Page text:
Jessica Spence’s Inspiring Art Pays Respect to Black Hair and Womanhood by Tiffanee E. Thompson
Jessica Spence’s Artwork and Upcoming Exhibition at Casita Maria Center for Arts & Education in the Bronx Opening Sept 19, 2019
RESPECT | Group exhibition with Timothy Okamura, Jessica Spence, and Nichole Washington
Show Duration: September 19th through November 15, 2019
Opening reception: Thursday, September 19th, 5:30 – 8:00 PM
Collage Workshop: Saturday, September 21st, 3:30pm
All events are free and open to the public
Casita Maria Gallery at 928 Simpson Street 6th floor
Bronx, New York, 10459
Jessica Spence, the New York based Jamaican-American artist, has created a series of images that accurately depicts Black women’s relationship with their hair, Black culture and Black identity. Spence has visually documented the diversity amongst Black women and girls through the symbol that represents their crown and glory, hair.
Jessica Spence, photographed in her studio in the Bronx
Opening on Thursday, September 19th , Spence will be a part of a new group gallery show entitled, RESPECT: Exploration of Black & Afro-Latinx Female Identity, at the Casita Maria Gallery in the Casita Maria Center For Arts & Education in the Bronx. The exhibit and related public programs comprise the fall season of “CelebrARTE,” Casita Maria’s arts and culture event series celebrating the South Bronx community and the art it has inspired. Spence contributes six pieces to the show, including four new works.
Spence’s creative process pulls from her own personal experience and the desire to include models specifically from her community in the Bronx. This series on Black hair and Black culture, currently focuses on women and girls through portrait-like images highlighting their hair styles, energy and creativity.
Jessica Spence’s studio
The imagery of a Black women’s hair, in any state, has often been met with strong opinions, assumptions, critiques and, quite frankly, controversy. The acceptance of Black women and girl’s hair has triggered much debate on professionally, appropriateness, conformity, and levels of Blackness and this topic is ingrained in the subconscious of the Black community from childhood. Spence speaks on this stigma by saying, “Why can’t we [Black women and girls] be comfortable doing whatever we want with our hair without being faced with criticism or unfair attention and judgement?”
Spence’s upcoming exhibition at the Casita Maria Gallery is an artistic statement of these concerns with womanhood, specifically Black womanhood. The complexities of Black hair are deeply rooted for Black women and girls based on both trauma and tradition. Spence tells us that, “As I think about my own experiences with my hair and cultural identity, I wanted to create artwork that showed Black women and girls in a positive light. I choose to create abstract art in the sense that I wanted to not focus on the facial features but to show Black women as everyday people full of beauty and versatility – not some monolith of what others think of us.”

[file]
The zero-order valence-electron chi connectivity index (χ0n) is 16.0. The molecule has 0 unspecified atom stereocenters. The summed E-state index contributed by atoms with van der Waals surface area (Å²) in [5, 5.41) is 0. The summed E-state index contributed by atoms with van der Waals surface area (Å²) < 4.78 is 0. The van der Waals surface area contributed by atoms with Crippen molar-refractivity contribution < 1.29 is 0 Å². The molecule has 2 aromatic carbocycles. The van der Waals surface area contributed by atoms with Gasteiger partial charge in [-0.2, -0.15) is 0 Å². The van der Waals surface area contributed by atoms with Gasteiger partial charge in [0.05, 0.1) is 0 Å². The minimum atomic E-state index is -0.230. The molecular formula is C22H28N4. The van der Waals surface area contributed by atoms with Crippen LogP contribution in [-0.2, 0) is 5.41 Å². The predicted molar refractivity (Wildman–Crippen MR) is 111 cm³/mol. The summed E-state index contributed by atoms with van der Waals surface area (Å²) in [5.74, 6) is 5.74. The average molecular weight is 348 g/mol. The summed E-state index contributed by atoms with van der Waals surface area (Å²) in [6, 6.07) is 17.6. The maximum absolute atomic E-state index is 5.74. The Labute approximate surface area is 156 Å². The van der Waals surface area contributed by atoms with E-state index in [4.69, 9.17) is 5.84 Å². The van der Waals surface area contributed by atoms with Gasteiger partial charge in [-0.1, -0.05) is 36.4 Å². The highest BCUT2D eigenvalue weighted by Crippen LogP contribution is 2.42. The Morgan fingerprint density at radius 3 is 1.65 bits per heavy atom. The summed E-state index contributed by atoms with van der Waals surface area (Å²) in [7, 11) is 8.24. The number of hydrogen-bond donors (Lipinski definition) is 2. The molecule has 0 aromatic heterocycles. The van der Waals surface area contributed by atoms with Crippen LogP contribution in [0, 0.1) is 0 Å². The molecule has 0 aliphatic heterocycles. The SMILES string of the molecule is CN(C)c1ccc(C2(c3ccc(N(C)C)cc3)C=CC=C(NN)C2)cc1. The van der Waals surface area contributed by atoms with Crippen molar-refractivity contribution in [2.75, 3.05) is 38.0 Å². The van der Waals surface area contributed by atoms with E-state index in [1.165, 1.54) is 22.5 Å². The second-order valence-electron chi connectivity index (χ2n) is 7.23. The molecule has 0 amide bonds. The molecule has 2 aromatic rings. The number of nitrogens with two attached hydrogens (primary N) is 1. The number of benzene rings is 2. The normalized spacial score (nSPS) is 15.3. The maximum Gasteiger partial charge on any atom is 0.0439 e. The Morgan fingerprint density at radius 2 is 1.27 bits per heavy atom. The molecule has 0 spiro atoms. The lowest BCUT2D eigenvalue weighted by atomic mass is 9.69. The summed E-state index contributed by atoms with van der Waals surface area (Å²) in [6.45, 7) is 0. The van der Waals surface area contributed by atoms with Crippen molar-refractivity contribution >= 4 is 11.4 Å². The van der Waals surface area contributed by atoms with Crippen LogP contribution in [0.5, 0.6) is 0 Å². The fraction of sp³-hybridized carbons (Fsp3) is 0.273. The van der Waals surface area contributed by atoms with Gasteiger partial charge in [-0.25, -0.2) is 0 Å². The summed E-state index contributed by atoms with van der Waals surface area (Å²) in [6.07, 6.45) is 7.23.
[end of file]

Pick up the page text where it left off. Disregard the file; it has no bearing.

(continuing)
Roller Set, 2019
Largely created using acrylic on canvas, Spence shows us snapshots of ourselves or someone we know with the supreme detail of laid edges, a perfectly dried twist out, the shiny curl flip after a released roller-set or the perfectly paired barrette-to-bobo color combination for the first day of school. Each piece in the series evokes the intimate parts of womanhood, childhood and blackness that deserves to be maintained, celebrated and normalized.
Braids and Barrettes, 2018
Spence’s work has been on display at galleries and events throughout NYC for the past few years. In between exhibitions, her work is constantly being ‘liked’ and ‘shared’ digitally through her growing Instagram account and as a participating artist in Snapchat’s impressive 2019 virtual art gallery titled For Us, By Us: Art Through the Eyes of Black Millennials in celebration of Black History Month. Spence tells us that, “Social media gives me the opportunity to expose my work and message to thousands of people who cannot see my work in person. These platforms are also a great way to reach the younger generation or students who are not exposed to diverse artists in school.”
Jessica Spence expresses that, “After the public sees my work, I hope that they see the subjects in my paintings as individuals who are going about their daily lives, just like them. I want people to understand that just because they are the same race does not mean they are monolith, which all ties back into the theme of the show ‘RESPECT’ and understanding that all people deserve it regardless of how they look.”
Photos Courtesy of the Artist